It’s been roughly two weeks since I saw the latest installment in J. K. Rowling’s Harry Potter series. I promised a review at the time, and tomorrow at last my essay (less review than essay, I admit) will appear tomorrow.
So bookmark the site, mark your calendars and set your owls on stun (or something like that). I think you’ll enjoy the essay. In the meantime, you can see the Harry Potter and the Half-Blood Prince review on Patheos. Christianity Today offers its own review, and a conversation with readers about whether Harry Potter is good or evil.
Since tomorrow’s post will be more tongue-in-cheek, let me mention that parental concern over Harry Potter and the occult is more reasonable than it might at first appear–at least, if one enters imaginatively into the thought-world of those parents who are concerned. Wicca, as the practitioners of Wicca tell us, is a religion unto itself; although Wiccans protest that their religion does not worship the devil, Wicca clearly embraces many precepts at odds with Christianity. Wicca has also grown at a very rapid pace in recent years. Some parents also believe that “occult” practices such as seances, divinations and so on make people (especially children) vulnerable to the influence of malign spirits. If Harry Potter makes children more interested in Wicca (and you need only think of your neighbor’s little Star Wars enthusiast to know how much children can want to enter into the world of their fantasies), and more interested in Wiccan books of spells (they actually are plenty of them, as a search on Amazon will tell you), incantations, potions, etc., then this could be problematic from the point of view of Christian parents.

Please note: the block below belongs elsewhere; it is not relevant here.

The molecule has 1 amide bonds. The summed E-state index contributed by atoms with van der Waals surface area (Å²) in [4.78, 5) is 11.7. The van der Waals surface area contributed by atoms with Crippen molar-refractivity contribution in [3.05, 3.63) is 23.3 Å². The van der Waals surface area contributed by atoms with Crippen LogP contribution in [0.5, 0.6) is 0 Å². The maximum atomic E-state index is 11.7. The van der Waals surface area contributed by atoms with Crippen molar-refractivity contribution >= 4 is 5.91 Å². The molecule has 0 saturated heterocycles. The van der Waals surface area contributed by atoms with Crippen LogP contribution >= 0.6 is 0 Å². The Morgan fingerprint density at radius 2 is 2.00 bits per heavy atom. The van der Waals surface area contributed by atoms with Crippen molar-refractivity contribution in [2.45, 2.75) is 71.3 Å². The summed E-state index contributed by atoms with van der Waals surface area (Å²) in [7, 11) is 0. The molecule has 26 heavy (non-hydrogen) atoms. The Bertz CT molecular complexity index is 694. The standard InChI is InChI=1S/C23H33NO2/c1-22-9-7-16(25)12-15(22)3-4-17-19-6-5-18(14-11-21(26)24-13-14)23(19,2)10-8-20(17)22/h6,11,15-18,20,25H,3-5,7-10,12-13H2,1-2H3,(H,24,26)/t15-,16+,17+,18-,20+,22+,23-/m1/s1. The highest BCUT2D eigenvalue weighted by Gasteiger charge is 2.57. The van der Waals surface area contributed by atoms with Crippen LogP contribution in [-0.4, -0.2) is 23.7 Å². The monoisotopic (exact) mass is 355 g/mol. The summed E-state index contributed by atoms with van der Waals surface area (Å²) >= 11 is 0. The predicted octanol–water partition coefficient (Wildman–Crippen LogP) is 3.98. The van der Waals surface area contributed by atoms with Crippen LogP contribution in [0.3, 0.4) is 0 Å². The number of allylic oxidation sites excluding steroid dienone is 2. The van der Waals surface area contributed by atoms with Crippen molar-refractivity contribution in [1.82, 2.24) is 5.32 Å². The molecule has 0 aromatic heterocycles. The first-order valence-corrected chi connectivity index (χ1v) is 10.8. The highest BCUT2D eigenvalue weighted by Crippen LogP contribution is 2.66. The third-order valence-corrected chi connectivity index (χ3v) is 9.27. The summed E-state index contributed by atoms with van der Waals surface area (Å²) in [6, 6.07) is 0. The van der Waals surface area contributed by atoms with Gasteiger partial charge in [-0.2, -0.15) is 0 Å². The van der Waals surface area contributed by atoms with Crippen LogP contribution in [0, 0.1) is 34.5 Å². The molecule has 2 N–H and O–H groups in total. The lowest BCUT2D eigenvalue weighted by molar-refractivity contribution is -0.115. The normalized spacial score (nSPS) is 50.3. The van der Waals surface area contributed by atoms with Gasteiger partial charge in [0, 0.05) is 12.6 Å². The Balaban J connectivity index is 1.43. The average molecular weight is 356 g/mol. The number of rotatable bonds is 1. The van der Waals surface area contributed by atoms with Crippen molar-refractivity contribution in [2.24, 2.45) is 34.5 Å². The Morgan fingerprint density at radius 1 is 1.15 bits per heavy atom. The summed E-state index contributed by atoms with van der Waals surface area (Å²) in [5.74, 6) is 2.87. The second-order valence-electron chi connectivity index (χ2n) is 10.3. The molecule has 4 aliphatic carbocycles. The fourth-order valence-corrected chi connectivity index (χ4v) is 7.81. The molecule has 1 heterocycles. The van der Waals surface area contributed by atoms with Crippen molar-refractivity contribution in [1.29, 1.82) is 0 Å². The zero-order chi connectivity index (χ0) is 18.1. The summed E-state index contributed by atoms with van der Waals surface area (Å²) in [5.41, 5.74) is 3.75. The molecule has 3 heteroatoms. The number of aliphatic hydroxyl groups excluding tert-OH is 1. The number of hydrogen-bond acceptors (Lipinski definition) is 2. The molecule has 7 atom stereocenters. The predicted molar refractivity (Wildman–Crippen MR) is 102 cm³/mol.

My own view is that responsible, engaged parents have little to fear as long as they help their children understand the differences between fantasy and reality, which (after all) is one of the responsibilities of parenthood. I would agree with the letter shown here, from an individual involved in outreach to Wiccans, that when Harry Potter encourages children to explore Wicca (which is very rare), the children are only superficially interested, in the same way they might have been interested in the Chihuahua-under-the-arm fashion for about two weeks.
If you object to Harry Potter on religious grounds, I simply ask that you take tomorrow’s post with a sense of humor.